Sunday, November 13, 2016

5 love languages for kids

 
In college I took a class on the 5 love languages for adults and loved it.  I use what I learned in my relationships all the time, especially in my marriage.  That's why I was so excited when I went to a church activity several months ago and they gave us a handout on the 5 love languages - for children!  I went home and had my girls both take the quiz right away.
 
For those of you not familiar with the five love languages, it has to do with how one gives or receives love.  The five languages - words of affirmation, acts of service, quality time spent together, receiving gifts and physical touch can be expressed or received in different ways.
 
For example, my husband's go to language to express his love tends to be acts of service but that isn't necessarily how I receive love.  If we have a disagreement or if I'm sad, he will get to work doing dishes, wiping down walls, whatever he can think of to show me how much he loves me.  However, he can do all the dishes in the world and it won't mean as much to me as if he just spends quality time with just me or buys me flowers.  I'm happy the dishes were done but it doesn't make me feel very loved.  Does that make one language better than another?  Of course not.  By recognizing how we both express and receive love helps us both to meet each other's needs and also recognize the love the other one is trying to give.
 
I could go on and on about how this helps me in my marriage but that isn't what this post is about.  Back to the kids.
 
It makes sense that my daughters, although young, would have love languages that make them feel loved more than others as well.  The quiz here is for 9 to 12-year-olds but I gave it to my 6 and 3-year-old anyway and it's been really helpful as a parent.
 
I figured my oldest daughter would have "quality time" at or near the top, as she hates to be alone and it seems really important to her to do things together.  What I didn't anticipate is how important to her "receiving gifts" is.
 
Also, something that was very interesting with this daughter was that I gave her the quiz once and asked which she would prefer coming from me.  Then I had her take the quiz a second time and asked which she would prefer coming from her dad.  From me physical touch was at the bottom with only 2 points for that category.  She has always been a daddy's girl though so coming from her dad physical touch was actually at the top.  She loves it when her dad holds her and it helps her feel safe and loved.  Coming from me doesn't have the same effect though, which is interesting to know.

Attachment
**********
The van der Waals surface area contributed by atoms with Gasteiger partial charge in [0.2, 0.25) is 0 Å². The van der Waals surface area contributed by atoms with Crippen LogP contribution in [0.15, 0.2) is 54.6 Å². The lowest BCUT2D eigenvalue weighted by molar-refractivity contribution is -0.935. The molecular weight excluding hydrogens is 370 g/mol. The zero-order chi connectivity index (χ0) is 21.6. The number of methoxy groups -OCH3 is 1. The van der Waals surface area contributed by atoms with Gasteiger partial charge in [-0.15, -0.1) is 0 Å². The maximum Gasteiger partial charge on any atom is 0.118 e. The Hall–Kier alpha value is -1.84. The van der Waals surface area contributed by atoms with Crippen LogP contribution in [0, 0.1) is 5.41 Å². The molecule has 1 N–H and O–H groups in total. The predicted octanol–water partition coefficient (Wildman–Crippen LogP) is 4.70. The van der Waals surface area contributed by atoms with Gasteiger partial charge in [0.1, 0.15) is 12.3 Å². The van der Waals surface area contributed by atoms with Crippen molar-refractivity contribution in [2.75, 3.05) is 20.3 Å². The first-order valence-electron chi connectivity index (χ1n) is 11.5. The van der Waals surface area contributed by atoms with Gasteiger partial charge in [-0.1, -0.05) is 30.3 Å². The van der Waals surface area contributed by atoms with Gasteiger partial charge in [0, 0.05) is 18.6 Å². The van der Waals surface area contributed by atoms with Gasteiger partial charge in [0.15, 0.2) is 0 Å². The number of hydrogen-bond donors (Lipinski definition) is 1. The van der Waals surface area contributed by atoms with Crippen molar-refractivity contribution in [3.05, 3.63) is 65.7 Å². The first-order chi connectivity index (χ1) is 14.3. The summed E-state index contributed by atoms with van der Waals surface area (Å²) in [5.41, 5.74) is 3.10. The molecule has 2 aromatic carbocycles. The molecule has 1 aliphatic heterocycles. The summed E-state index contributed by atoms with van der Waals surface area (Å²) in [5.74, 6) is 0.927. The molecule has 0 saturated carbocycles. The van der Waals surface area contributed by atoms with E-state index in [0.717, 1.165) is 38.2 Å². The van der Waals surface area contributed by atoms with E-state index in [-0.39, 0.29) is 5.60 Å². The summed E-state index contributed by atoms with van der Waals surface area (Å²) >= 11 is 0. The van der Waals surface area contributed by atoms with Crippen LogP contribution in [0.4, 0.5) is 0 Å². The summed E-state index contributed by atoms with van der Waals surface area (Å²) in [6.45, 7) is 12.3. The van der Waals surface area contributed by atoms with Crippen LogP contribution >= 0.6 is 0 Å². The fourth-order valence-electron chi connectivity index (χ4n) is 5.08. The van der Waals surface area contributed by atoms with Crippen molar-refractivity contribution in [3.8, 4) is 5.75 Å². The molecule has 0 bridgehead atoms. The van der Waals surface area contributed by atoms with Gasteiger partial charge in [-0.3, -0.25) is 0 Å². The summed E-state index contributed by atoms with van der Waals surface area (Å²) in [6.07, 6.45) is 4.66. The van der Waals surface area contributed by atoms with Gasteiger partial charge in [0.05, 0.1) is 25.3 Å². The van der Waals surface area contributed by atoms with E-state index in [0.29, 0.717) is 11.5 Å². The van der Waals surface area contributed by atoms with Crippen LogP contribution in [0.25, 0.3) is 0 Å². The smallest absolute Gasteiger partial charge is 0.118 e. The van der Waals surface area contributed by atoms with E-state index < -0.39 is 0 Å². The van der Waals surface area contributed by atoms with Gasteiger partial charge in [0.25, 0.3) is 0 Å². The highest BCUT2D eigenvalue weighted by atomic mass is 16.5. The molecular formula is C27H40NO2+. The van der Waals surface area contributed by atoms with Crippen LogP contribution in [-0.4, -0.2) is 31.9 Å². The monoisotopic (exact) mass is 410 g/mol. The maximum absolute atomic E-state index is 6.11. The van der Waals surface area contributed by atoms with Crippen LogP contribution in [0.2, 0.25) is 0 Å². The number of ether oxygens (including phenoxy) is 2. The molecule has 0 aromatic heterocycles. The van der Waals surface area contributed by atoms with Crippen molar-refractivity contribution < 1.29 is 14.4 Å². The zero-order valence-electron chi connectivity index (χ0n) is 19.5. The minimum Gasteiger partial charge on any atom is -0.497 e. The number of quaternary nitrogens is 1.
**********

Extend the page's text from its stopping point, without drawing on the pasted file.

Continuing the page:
We did this quiz months ago and I talked with my husband about the results.  Since then, it has been really valuable to me because if my daughter is having a harder time or needs some extra love, I know how to reach out to her.  I buy her a little gift - even just a sucker from the store or 50 cent notebook and leave it on her bed or pull her aside and give it to her.  Her face lights up and she feels loved and appreciated.  She talks about it for weeks.
 
If the need for love is more immediate and I can't run to the store, I spend good, quality time with her.  I put on a movie for my younger kids and play a short card game - with just her - or let her stay up 10 minutes past bed time to get some good one-on-one time together.  Sometimes when she is having a hard day and can't seem to obey or stop picking on her sisters this is all it takes to kick her out of it.  It's amazing how powerful helping someone feel loved is.
 
My 3-year-old couldn't be more different.  If I got her a sucker at the store she would probably take two licks and put it down or forget to eat it at all.  Even if it was a toy she really wanted, she would be thrilled I got it for her but it wouldn't make her feel any more loved.  It wouldn't make her feel closer to me.  My 3-year-old's love language is touch.  That girl loves to be cuddled.  She stops her play multiple times a day to come give me a hug and tell me that I'm "the best mommy eber".  When she is having a hard time I stop everything and just hold her - sometimes for up to half an hour.  Cuddle her, stroke her hair, tickle her back, whatever it takes.  It calms her right down.
 
I love what I learned from giving my girls these quizzes.  I highly recommend it.  It's made me a better parent.  Sometimes the way people receive love doesn't come naturally but knowing what they need to help feel loved and valued makes it so much easier to reach them in a way they will actually feel loved.
 

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